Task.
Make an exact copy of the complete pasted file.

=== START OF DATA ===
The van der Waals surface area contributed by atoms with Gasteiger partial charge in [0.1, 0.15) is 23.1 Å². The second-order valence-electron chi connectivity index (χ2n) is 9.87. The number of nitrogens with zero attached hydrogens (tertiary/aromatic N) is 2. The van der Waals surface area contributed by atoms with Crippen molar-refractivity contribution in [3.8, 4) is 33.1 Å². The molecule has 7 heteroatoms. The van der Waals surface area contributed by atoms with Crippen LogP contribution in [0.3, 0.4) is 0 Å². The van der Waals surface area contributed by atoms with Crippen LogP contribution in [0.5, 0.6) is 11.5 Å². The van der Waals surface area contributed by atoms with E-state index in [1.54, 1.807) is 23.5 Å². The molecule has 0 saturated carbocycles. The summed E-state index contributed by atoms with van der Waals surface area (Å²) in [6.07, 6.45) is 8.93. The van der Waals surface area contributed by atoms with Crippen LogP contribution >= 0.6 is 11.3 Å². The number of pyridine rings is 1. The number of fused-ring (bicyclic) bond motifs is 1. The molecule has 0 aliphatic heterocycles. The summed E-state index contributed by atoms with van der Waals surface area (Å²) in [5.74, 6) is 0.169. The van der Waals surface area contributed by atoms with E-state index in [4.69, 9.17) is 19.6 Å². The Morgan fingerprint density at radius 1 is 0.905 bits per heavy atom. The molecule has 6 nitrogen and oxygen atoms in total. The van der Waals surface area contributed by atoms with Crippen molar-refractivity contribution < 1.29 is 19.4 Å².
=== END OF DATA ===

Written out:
The van der Waals surface area contributed by atoms with Gasteiger partial charge in [0.1, 0.15) is 23.1 Å². The second-order valence-electron chi connectivity index (χ2n) is 9.87. The number of nitrogens with zero attached hydrogens (tertiary/aromatic N) is 2. The van der Waals surface area contributed by atoms with Crippen molar-refractivity contribution in [3.8, 4) is 33.1 Å². The molecule has 7 heteroatoms. The van der Waals surface area contributed by atoms with Crippen LogP contribution in [0.3, 0.4) is 0 Å². The van der Waals surface area contributed by atoms with Crippen LogP contribution in [0.5, 0.6) is 11.5 Å². The van der Waals surface area contributed by atoms with E-state index in [1.54, 1.807) is 23.5 Å². The molecule has 0 saturated carbocycles. The summed E-state index contributed by atoms with van der Waals surface area (Å²) in [6.07, 6.45) is 8.93. The van der Waals surface area contributed by atoms with Crippen LogP contribution >= 0.6 is 11.3 Å². The number of pyridine rings is 1. The number of fused-ring (bicyclic) bond motifs is 1. The molecule has 0 aliphatic heterocycles. The summed E-state index contributed by atoms with van der Waals surface area (Å²) in [5.74, 6) is 0.169. The van der Waals surface area contributed by atoms with E-state index in [4.69, 9.17) is 19.6 Å². The Morgan fingerprint density at radius 1 is 0.905 bits per heavy atom. The molecule has 6 nitrogen and oxygen atoms in total. The van der Waals surface area contributed by atoms with Crippen molar-refractivity contribution < 1.29 is 19.4 Å².